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Ford and Samsung working on a new type of car battery

Published by on Jun 5, 2014 in News Leave a comment

Ford Samsung Battery

A while ago, Ford and Samsung started a partnership whose purpose was the development of a new type of car battery that would replace the conventional lead-acid battery. They’re not there yet, but progress is being made, and the two giants have revealed one of the first results of their partnership, which is a new battery system developed for future non-hybrid cars that benefit from brake energy regeneration systems. Basically, what Ford and Samsung did was connect a Lithium-ion battery to a conventional lead-acid one in order to achieve a micro-hybrid system that doesn’t include an electric motor but is designed to significantly improve fuel economy by reducing the amount of electricity required by the car’s different components.

The new battery system will be installed on upcoming Ford models and the Detroit carmaker is pretty sure these models will see a much better fuel economy. The system can support both Start-Stop technology for non-hybrids and brake energy regeneration and despite the two company not releasing the exact way the system works, we can assume the Lithium-ion battery is used thanks to its longer life, with more recharging cycles. This battery is probably being used to charge the vehicle’s electric system when the engine is turned off, while the brake energy regeneration component charges the system for the next time it will be necessary.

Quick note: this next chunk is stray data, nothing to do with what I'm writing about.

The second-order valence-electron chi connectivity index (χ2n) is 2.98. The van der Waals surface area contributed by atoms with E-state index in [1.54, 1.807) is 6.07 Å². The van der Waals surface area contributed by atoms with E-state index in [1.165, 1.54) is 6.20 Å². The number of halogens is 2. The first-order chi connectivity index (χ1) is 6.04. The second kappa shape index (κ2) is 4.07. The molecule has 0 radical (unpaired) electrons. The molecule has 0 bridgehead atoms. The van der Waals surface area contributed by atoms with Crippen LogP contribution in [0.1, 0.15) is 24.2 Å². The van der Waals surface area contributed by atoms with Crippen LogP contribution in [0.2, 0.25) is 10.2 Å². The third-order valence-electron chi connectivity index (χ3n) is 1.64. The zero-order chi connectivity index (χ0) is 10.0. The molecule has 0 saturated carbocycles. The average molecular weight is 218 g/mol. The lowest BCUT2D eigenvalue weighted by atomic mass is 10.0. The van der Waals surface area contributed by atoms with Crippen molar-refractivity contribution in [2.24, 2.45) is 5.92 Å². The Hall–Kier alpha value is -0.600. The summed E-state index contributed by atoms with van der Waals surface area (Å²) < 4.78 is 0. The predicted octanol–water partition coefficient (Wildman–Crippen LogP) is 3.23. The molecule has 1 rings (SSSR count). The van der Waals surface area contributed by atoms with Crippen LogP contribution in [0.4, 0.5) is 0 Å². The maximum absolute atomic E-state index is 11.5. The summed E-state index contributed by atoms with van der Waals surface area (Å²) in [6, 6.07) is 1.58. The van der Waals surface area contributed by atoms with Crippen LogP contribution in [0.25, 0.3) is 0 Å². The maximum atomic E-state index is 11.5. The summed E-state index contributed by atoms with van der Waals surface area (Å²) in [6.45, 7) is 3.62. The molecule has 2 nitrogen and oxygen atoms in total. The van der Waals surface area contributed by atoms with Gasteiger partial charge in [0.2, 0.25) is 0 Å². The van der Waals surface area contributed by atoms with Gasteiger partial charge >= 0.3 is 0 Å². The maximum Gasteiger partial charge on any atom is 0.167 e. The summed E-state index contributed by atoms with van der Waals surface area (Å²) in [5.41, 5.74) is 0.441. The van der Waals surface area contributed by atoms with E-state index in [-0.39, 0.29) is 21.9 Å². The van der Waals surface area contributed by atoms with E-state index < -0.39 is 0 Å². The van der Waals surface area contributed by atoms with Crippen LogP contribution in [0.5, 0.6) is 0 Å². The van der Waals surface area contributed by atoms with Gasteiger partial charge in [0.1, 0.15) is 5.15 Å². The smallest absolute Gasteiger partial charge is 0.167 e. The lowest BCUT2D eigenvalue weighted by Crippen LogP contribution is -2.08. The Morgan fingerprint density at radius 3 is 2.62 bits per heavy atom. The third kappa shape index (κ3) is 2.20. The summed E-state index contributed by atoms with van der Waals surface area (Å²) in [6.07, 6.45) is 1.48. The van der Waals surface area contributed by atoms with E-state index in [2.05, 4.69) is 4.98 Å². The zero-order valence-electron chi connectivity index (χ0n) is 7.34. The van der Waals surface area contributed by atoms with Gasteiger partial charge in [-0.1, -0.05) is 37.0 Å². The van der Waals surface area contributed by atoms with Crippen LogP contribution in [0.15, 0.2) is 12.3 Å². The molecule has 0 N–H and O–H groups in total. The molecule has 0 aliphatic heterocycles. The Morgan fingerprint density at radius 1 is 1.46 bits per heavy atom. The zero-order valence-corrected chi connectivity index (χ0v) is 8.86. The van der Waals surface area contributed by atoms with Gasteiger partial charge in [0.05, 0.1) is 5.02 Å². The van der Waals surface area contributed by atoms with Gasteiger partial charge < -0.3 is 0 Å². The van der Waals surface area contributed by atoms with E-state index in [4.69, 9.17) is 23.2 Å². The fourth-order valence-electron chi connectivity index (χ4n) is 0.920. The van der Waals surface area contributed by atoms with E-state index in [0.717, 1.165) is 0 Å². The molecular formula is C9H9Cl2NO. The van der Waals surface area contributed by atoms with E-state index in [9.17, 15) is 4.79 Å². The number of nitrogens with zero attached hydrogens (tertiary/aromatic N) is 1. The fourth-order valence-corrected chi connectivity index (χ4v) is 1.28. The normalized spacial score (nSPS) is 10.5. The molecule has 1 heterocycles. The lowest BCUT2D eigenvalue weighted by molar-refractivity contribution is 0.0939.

As for the new battery that is supposed to replace the conventional ones, Ford’s officials said the project is quite advanced and the first prototype is around 12 pounds (5.5 kg) lighter than lead-acid batteries. Finding an alternative for the conventional batteries would mean a great deal to the automotive industry, since these ones are becoming quite technologically limited and are pretty heavy. Unfortunately, Lithium-ion batteries are not a solution at the moment, since they don’t offer the same performances in extreme weather conditions and can’t actually provide the same electric charge.

Source: Ford

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